“Here’s a house, here’s a door, windows 1 2 3 4.
Ready to knock? Turn the lock – It’s Play School.”
Play School was essential teatime viewing when I was a littl’un. Who else remembers it? Rebecca age 5: favourite toy: Little Ted. Favourite presenter: Brian Cant. Favourite window: Arched.
Ah yes, the windows: Square, Round, Arched (Triangular was added after my time). They were portals to discovery about everything from how a factory makes bread, to being a zookeeper, to road safety. Beautifully crafted little learning experiences through an educational shape.
In this past year we’ve found ourselves firmly connected to each other through a rectangular window. Zoom, Teams, Hangouts… for many of us the learning curve has been so steep, at times it’s been difficult to cling on.
The PM’s announcement of the first lockdown in March 2020 thrust my business, like so many others, into a Darwinian battle for survival. It was easy to move my coaching clients online – we would often use Zoom anyway. But as a workshop facilitator, interacting with up to 30 people in a physical room, how was I going to make this work?
Before we all move on, and I forget how seismic it’s all been, allow me to jot down a few observations to mark what has been an extraordinary chapter. As a facilitator, what will I keep from this new way of doing things? What do I yearn to get back from the old? How will I take forward the best of both worlds?
Some stuff I’ve been missing…
I’ve missed visiting other people’s workplaces. The informal chit chats at reception desks and over cups of coffee, seeing the way they do things, sensing the vibe of a place.
I’ve missed ‘real’ training rooms too. Reading other people’s body language and adjusting the delivery accordingly. Catching up with the quiet ones in the tea break. I miss hearing everyone laughing at once and the to-and-fro of healthy discussion. Zoom can feel too controlled at times, and it’s impossible to read people if they’ve switched off their camera.
Also, the physicality of flipcharts, pen-on-paper, props, playthings, music and sweeties. The space and equipment I work with at Shedquarters doesn’t easily allow for a standing arrangement, and I miss standing up, using my hands, walking around and changing the view. I also miss wearing something that isn’t jeans-and-trainers below the waist. (Yes, I know I could do that anyway, but somehow, I don’t).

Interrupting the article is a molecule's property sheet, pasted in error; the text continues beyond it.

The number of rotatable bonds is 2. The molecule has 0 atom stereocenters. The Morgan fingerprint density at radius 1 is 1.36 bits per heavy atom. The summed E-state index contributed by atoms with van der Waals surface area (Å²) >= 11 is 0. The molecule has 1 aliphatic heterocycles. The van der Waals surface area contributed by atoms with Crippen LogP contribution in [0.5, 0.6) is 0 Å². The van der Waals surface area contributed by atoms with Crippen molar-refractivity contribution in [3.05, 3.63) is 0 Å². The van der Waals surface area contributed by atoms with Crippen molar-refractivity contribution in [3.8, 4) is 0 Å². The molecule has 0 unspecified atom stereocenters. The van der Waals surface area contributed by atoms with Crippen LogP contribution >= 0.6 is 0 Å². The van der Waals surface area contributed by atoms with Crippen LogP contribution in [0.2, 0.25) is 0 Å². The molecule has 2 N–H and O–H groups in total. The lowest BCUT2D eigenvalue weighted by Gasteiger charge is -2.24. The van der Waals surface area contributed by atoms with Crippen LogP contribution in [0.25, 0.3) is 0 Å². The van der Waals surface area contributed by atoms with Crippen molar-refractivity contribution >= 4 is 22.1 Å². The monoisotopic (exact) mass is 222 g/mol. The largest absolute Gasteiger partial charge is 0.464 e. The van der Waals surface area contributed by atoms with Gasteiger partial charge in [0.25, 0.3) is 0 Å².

On the other hand….
Weighing against that are some gains that are undeniable. After 25+ years of honing my skills, I’ve been rudely challenged to completely relearn what works and what doesn’t in a medium I had failed to explore sooner.
So, get me! A whole new skill set! Live facilitation online has proved enjoyable, stimulating and surprisingly… human. It’s done me good to approach my craft with fresh eyes. I’ve had to unpick the way I do things and rework them. I’ve had to get interested in alternative platforms and plug-ins. And it’s paid off, thank goodness. People are enjoying our sessions as much as ever, getting the same value and positive outcomes – and coming back for more. Phew!
Mixed feelings about the travel…
During the last nine months of 2020, I fuelled up the car twice. Before lockdown, it was twice a week. I have been delighted to reduce the financial and environmental cost of my work so significantly.
Goodbye also to the stress of delayed trains and traffic jams, with a choice between stupidly early mornings or overnight stays away to ensure being on-site bright and early.
Yet there is a side of me that misses the journey home, which is a time to decompress, reflect on the day and enjoy listening to the radio.
In addition, the stress of travel has been replaced by the fickle nature of rural broadband and some of the less helpful traits of Microsoft Teams. Teams, I have found, is brilliant to work with when you’re part of the organisation; it’s a tricky beast when you’re an external Guest.
My superstar clients…
When the first lockdown happened, like so many my work diary emptied overnight. Working from home is now so normal it’s easy to forget how radical and unknown and frankly shocking those early days were. All I could offer my clients at that time was a phone call, ‘a quick check in’ as I would put it. Most of those ‘quick’ chats lasted an hour or more. It seems all our hearts and heads were full to bursting.
Then around late June, my brilliant clients came back, with a realigned focus, confident that I could add some value in this strange new world. What’s more, I was found online by several new clients, all of which have been a joy to work with.
…and wonderful participants…
In my first fully online delivery of the Springboard programme, several participants told me they had wanted to take part for years. Turns out that travelling to a physical venue for the day didn’t fit in around their parenting and caring duties. By putting the programme online in half-day segments, we could welcome in a whole new bunch of women. The programme we set up immediately afterwards was also fully subscribed.
Learning from home, however, particularly in the difficult days of full lockdown, took its toll on people. Dodgy broadband, home schooling, lack of privacy, inadequate devices, job fears and health scares. In a pandemic you can’t offer people a hug and a Kleenex.
A flexible future is looking good!
As I reflect on running a business during Covid-19, I am grateful to the many, many people who have given their time, knowledge and skill so generously to help see us through. We have all had a different experience of these times, and none of us will have come out of this unchanged.
Winnthinking has also been changed – for the better, I believe. I look forward to meeting with you in a more flexible, accessible, lighter-on-our-feet world, whether I’m up at 4.30am to travel to your workplace, or whether we continue to raise our mugs to each other through a rectangular window.